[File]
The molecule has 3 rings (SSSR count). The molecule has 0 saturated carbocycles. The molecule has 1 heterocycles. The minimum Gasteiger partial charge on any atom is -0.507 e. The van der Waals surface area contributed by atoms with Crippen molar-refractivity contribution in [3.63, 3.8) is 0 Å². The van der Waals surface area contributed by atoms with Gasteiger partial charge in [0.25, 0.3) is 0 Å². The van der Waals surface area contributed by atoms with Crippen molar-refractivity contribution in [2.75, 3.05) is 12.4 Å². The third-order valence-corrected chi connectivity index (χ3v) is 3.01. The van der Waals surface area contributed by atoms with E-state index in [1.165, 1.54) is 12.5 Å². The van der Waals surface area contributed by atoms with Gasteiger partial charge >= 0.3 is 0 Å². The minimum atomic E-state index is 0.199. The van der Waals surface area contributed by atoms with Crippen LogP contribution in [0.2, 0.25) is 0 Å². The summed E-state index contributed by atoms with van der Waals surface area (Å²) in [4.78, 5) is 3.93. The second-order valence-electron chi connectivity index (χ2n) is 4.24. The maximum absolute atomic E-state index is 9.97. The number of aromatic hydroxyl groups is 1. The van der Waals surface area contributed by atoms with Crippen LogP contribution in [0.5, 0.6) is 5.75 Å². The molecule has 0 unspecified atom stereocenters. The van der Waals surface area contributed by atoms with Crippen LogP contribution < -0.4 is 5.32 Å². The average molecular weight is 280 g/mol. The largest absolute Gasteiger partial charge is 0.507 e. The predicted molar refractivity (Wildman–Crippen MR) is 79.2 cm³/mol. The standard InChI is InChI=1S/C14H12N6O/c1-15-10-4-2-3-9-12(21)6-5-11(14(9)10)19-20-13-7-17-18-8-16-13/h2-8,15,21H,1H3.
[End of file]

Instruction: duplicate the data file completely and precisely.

The molecule has 3 rings (SSSR count). The molecule has 0 saturated carbocycles. The molecule has 1 heterocycles. The minimum Gasteiger partial charge on any atom is -0.507 e. The van der Waals surface area contributed by atoms with Crippen molar-refractivity contribution in [3.63, 3.8) is 0 Å². The van der Waals surface area contributed by atoms with Gasteiger partial charge in [0.25, 0.3) is 0 Å². The van der Waals surface area contributed by atoms with Crippen molar-refractivity contribution in [2.75, 3.05) is 12.4 Å². The third-order valence-corrected chi connectivity index (χ3v) is 3.01. The van der Waals surface area contributed by atoms with E-state index in [1.165, 1.54) is 12.5 Å². The van der Waals surface area contributed by atoms with Gasteiger partial charge >= 0.3 is 0 Å². The minimum atomic E-state index is 0.199. The van der Waals surface area contributed by atoms with Crippen LogP contribution in [0.2, 0.25) is 0 Å². The summed E-state index contributed by atoms with van der Waals surface area (Å²) in [4.78, 5) is 3.93. The second-order valence-electron chi connectivity index (χ2n) is 4.24. The maximum absolute atomic E-state index is 9.97. The number of aromatic hydroxyl groups is 1. The van der Waals surface area contributed by atoms with Crippen LogP contribution in [0.5, 0.6) is 5.75 Å². The molecule has 0 unspecified atom stereocenters. The van der Waals surface area contributed by atoms with Crippen LogP contribution < -0.4 is 5.32 Å². The average molecular weight is 280 g/mol. The largest absolute Gasteiger partial charge is 0.507 e. The predicted molar refractivity (Wildman–Crippen MR) is 79.2 cm³/mol. The standard InChI is InChI=1S/C14H12N6O/c1-15-10-4-2-3-9-12(21)6-5-11(14(9)10)19-20-13-7-17-18-8-16-13/h2-8,15,21H,1H3.